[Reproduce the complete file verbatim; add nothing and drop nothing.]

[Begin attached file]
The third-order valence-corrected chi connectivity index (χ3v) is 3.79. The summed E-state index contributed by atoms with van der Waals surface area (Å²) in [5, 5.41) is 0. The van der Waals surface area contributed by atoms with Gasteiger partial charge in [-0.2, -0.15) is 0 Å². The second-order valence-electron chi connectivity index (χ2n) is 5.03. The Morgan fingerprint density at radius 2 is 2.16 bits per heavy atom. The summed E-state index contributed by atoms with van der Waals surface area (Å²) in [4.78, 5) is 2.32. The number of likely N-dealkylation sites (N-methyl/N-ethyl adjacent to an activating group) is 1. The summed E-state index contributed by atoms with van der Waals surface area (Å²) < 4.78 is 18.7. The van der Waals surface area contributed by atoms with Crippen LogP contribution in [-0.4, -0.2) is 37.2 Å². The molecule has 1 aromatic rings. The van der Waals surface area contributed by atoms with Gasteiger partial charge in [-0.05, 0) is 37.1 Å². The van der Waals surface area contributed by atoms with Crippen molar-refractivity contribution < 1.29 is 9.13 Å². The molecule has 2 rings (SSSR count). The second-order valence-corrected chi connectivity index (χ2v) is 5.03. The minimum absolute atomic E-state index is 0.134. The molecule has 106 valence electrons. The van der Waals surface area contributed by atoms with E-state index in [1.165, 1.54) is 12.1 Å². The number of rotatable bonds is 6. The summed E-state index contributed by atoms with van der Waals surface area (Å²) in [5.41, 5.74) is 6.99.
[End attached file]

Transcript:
The third-order valence-corrected chi connectivity index (χ3v) is 3.79. The summed E-state index contributed by atoms with van der Waals surface area (Å²) in [5, 5.41) is 0. The van der Waals surface area contributed by atoms with Gasteiger partial charge in [-0.2, -0.15) is 0 Å². The second-order valence-electron chi connectivity index (χ2n) is 5.03. The Morgan fingerprint density at radius 2 is 2.16 bits per heavy atom. The summed E-state index contributed by atoms with van der Waals surface area (Å²) in [4.78, 5) is 2.32. The number of likely N-dealkylation sites (N-methyl/N-ethyl adjacent to an activating group) is 1. The summed E-state index contributed by atoms with van der Waals surface area (Å²) < 4.78 is 18.7. The van der Waals surface area contributed by atoms with Crippen LogP contribution in [-0.4, -0.2) is 37.2 Å². The molecule has 1 aromatic rings. The van der Waals surface area contributed by atoms with Gasteiger partial charge in [-0.05, 0) is 37.1 Å². The van der Waals surface area contributed by atoms with Crippen molar-refractivity contribution < 1.29 is 9.13 Å². The molecule has 2 rings (SSSR count). The second-order valence-corrected chi connectivity index (χ2v) is 5.03. The minimum absolute atomic E-state index is 0.134. The molecule has 106 valence electrons. The van der Waals surface area contributed by atoms with E-state index in [1.165, 1.54) is 12.1 Å². The number of rotatable bonds is 6. The summed E-state index contributed by atoms with van der Waals surface area (Å²) in [5.41, 5.74) is 6.99.